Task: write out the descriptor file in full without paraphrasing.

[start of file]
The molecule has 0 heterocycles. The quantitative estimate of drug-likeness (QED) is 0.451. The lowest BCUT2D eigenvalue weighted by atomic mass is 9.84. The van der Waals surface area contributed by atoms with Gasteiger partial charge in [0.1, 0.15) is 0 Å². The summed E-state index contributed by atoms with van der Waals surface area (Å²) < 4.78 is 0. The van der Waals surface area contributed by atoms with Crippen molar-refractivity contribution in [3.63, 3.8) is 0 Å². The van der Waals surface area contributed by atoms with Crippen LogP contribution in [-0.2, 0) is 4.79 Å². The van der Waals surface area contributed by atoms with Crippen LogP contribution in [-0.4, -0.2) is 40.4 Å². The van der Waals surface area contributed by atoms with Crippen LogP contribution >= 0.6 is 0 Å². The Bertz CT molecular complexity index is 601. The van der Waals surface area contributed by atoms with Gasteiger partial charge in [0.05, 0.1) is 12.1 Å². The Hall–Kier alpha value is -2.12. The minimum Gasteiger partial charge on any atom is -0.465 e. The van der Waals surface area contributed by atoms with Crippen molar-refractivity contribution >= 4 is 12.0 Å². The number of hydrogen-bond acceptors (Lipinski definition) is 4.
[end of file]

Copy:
The molecule has 0 heterocycles. The quantitative estimate of drug-likeness (QED) is 0.451. The lowest BCUT2D eigenvalue weighted by atomic mass is 9.84. The van der Waals surface area contributed by atoms with Gasteiger partial charge in [0.1, 0.15) is 0 Å². The summed E-state index contributed by atoms with van der Waals surface area (Å²) < 4.78 is 0. The van der Waals surface area contributed by atoms with Crippen molar-refractivity contribution in [3.63, 3.8) is 0 Å². The van der Waals surface area contributed by atoms with Crippen LogP contribution in [-0.2, 0) is 4.79 Å². The van der Waals surface area contributed by atoms with Crippen LogP contribution in [-0.4, -0.2) is 40.4 Å². The van der Waals surface area contributed by atoms with Crippen LogP contribution >= 0.6 is 0 Å². The Bertz CT molecular complexity index is 601. The van der Waals surface area contributed by atoms with Gasteiger partial charge in [0.05, 0.1) is 12.1 Å². The Hall–Kier alpha value is -2.12. The minimum Gasteiger partial charge on any atom is -0.465 e. The van der Waals surface area contributed by atoms with Crippen molar-refractivity contribution >= 4 is 12.0 Å². The number of hydrogen-bond acceptors (Lipinski definition) is 4.